That manchild's father attempts to kill everyone at the institution he and Vic were at because of this... and that is after Vic himself is shipped safely to prison.
In the Ocean's Eleven remake Danny Ocean and his band of thieves are afraid of their target, Terry Benedict, because of his reputation for disproportionate retribution: the story the thieves tell is that he not only terrorized the guy he caught but bankrupted his brother's tractor dealership too, which goes against the band of thieves' casino-owning ally's sense of justice: "In the old days they'd just whack you." The sequel shows Terry and his thugs turning up at one of the Malloy brothers' wedding and threatening them in front of their family.
The sequel in general, really.
Terry: I'm gonna charge them interest. A lot of interest.
Night Fox: ...is that fair?
Terry: I hope not.
The third film may or may not be about this. Willie Bank tricks their friend Ruben (even though Danny warned Ruben this may happen), causing the latter to have a heart attack. As a result, they bankrupt the guy and steal what he loves most - his diamond awards. And being a Jerk Ass that he is, Bank doesn't have any friends who'd be willing to go against Danny and his crew. Apparently, their code requires them to first give the target a chance to redeem himself and pay back what he owes Ruben. However, this crime is supposedly so heinous that some team members don't want to give Bank this option (which he ends up refusing anyway).
In Swordfish, John Travolta's character explains that this is the entire point of the secret government organization he works for. Whenever someone commits an act of terrorism, their organization responds with an extremely escalated response. This is done so terrorists will think twice before striking, lest they find themselves at war with a shadow organization fully willing to vaporize entire towns in response to a few dead American hostages.
The ending of Extract. Sure, the neighbor was annoying and talked too much, but did he really have to die?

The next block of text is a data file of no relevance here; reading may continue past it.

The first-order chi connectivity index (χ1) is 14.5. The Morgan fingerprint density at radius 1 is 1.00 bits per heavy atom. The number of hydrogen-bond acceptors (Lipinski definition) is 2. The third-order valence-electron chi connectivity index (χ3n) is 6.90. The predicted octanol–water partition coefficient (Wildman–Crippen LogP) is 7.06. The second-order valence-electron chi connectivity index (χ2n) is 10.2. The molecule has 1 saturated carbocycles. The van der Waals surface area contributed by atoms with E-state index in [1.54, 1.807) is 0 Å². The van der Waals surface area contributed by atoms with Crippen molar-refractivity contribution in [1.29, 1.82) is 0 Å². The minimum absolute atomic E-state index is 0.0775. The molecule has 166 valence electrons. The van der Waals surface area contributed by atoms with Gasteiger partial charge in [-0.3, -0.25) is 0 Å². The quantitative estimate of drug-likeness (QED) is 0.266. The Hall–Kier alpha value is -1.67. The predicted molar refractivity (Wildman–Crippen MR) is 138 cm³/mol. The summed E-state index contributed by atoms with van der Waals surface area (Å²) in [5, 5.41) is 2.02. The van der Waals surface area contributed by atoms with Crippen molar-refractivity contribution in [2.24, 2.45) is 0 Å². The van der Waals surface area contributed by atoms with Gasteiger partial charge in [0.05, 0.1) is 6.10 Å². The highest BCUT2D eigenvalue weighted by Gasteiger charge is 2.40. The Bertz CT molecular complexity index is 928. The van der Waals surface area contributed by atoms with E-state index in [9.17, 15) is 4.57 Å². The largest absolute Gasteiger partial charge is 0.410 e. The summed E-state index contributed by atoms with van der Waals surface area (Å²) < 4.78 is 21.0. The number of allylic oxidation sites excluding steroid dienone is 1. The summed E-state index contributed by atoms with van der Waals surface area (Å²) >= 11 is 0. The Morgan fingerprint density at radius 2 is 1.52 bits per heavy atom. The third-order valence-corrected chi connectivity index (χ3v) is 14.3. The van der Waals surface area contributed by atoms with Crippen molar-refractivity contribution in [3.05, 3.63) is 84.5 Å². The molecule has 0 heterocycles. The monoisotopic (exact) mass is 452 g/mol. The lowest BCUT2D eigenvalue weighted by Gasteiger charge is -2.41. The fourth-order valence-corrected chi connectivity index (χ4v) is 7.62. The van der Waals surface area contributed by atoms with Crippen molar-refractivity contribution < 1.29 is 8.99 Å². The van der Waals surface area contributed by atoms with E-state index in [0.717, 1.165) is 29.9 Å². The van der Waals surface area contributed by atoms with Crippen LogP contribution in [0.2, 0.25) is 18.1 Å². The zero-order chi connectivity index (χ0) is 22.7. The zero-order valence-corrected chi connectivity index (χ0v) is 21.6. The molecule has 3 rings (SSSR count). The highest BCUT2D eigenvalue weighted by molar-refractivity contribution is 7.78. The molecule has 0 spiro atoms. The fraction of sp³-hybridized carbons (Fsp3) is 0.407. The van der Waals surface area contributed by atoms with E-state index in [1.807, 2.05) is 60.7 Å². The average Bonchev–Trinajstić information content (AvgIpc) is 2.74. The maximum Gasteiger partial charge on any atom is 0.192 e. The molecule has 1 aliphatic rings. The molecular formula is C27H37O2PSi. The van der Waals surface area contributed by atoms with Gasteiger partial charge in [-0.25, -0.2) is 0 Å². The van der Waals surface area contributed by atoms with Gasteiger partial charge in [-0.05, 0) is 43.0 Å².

Natural causes; take it up with the screenwriter.
Rat Race has some. Taxi driver lost some money after a botched football game. When the referee of said game enters his cab, the driver goes into the desert, takes the referee's shoes and socks and abandons him there. Cheating on a helicopter pilot leads to this. And God help you if you don't buy a squirrel.
Subverted in Pee-wee's Big Adventure. Pee-wee hitchhikes with a guy on the run from the law, and helps him sneak through a police roadblock. When asked what his crime was, he begins to talk about doing something terrible with a knife, then realizes that he's frightening Pee-wee, so he claims that he cut the tag off his mattress. The naive Pee-wee nods in sympathy, saying, "I always thought that was the dumbest law."
The main plot plays it straight. Francis, the spoiled rich kid, has Pee-wee's custom bike stolen just because Pee-wee wouldn't sell it to him. After he sees Pee-wee's determination to get his bike back, he pays the thief he hired extra to get rid of it.
The Saw saga is full of these. Jigsaw's modus operandi is to kidnap Asshole Victims and put them in death traps that will at best mutilate them if they escape, but most likely kill them in horrible ways. His victims range for murderers and rapists to sleazy photographers and heroin addicts. He's even kidnapped family members of the victims and put them in harm as well, even if they had nothing to do with the victim's asshole behavior. The retribution aimed at Cary Elwes' character in the first movie seems especially extreme: his "crime" was informing terminal patients that they were going to die. The fact that one of those terminal patients was Jigsaw himself was probably a contributing factor, however.
The prequel comic book Saw: Rebirth implies that Jigsaw was more disgusted with Elwes' cheating on his wife, though this is still disproportionate.
Do NOT spit on Sherlock Holmes in a boxing match. Especially after he's willingly conceded the fight. There are consequences.
[Back in real time, Holmes picks up the handkerchief, as though wiping the back of his neck, then proceeds to do all of the foregoing in approximately six seconds, and kicks Mc Murdo out of the ring, before calmly walking away.]
Onlooker: Where did that come from?!
Phone Booth is essentially a depiction of one of these.
Apparently, the thing the protagonist is guilty of that deserves death is... almost cheating on his wife.
The sniper, apparently, equates almost cheating with filming child pornography (one of his previous victims). However, unlike the other victims, the protagonist gets a chance to redeem himself by admitting his infidelity to his wife.
Actually it's played with there. While adultery doesn't justify the length Ruth goes to ruin Bob's life, but considering his long-time embezzlement of his clients, he genuinely does deserve his stint in prison, and likely would not have ever been found out if not for Ruth.
Faces of Death IV depicts a Russian peasant being drawn and quartered by horses for tax evasion.